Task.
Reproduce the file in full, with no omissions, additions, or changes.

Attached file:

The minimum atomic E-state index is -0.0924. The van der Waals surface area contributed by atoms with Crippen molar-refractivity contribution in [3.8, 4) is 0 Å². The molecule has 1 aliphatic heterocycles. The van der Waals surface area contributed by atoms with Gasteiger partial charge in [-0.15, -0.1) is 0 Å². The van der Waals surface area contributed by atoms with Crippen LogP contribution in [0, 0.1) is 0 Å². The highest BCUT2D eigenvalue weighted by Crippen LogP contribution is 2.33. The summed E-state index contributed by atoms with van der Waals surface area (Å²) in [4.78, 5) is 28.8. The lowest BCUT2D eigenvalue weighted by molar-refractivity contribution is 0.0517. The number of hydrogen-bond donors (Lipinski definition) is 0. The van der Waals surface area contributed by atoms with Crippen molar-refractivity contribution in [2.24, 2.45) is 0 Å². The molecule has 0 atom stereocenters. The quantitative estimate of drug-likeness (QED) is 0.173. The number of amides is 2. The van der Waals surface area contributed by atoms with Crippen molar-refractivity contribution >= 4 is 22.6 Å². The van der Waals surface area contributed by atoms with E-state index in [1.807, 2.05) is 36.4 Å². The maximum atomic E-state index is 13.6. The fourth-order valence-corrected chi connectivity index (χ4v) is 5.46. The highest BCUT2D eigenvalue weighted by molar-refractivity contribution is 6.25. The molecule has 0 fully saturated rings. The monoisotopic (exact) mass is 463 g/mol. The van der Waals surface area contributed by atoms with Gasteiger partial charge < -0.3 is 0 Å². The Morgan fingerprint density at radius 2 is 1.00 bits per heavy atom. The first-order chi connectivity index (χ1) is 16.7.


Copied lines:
The minimum atomic E-state index is -0.0924. The van der Waals surface area contributed by atoms with Crippen molar-refractivity contribution in [3.8, 4) is 0 Å². The molecule has 1 aliphatic heterocycles. The van der Waals surface area contributed by atoms with Gasteiger partial charge in [-0.15, -0.1) is 0 Å². The van der Waals surface area contributed by atoms with Crippen LogP contribution in [0, 0.1) is 0 Å². The highest BCUT2D eigenvalue weighted by Crippen LogP contribution is 2.33. The summed E-state index contributed by atoms with van der Waals surface area (Å²) in [4.78, 5) is 28.8. The lowest BCUT2D eigenvalue weighted by molar-refractivity contribution is 0.0517. The number of hydrogen-bond donors (Lipinski definition) is 0. The van der Waals surface area contributed by atoms with Crippen molar-refractivity contribution in [2.24, 2.45) is 0 Å². The molecule has 0 atom stereocenters. The quantitative estimate of drug-likeness (QED) is 0.173. The number of amides is 2. The van der Waals surface area contributed by atoms with Crippen molar-refractivity contribution >= 4 is 22.6 Å². The van der Waals surface area contributed by atoms with E-state index in [1.807, 2.05) is 36.4 Å². The maximum atomic E-state index is 13.6. The fourth-order valence-corrected chi connectivity index (χ4v) is 5.46. The highest BCUT2D eigenvalue weighted by molar-refractivity contribution is 6.25. The molecule has 0 fully saturated rings. The monoisotopic (exact) mass is 463 g/mol. The van der Waals surface area contributed by atoms with Gasteiger partial charge < -0.3 is 0 Å². The Morgan fingerprint density at radius 2 is 1.00 bits per heavy atom. The first-order chi connectivity index (χ1) is 16.7.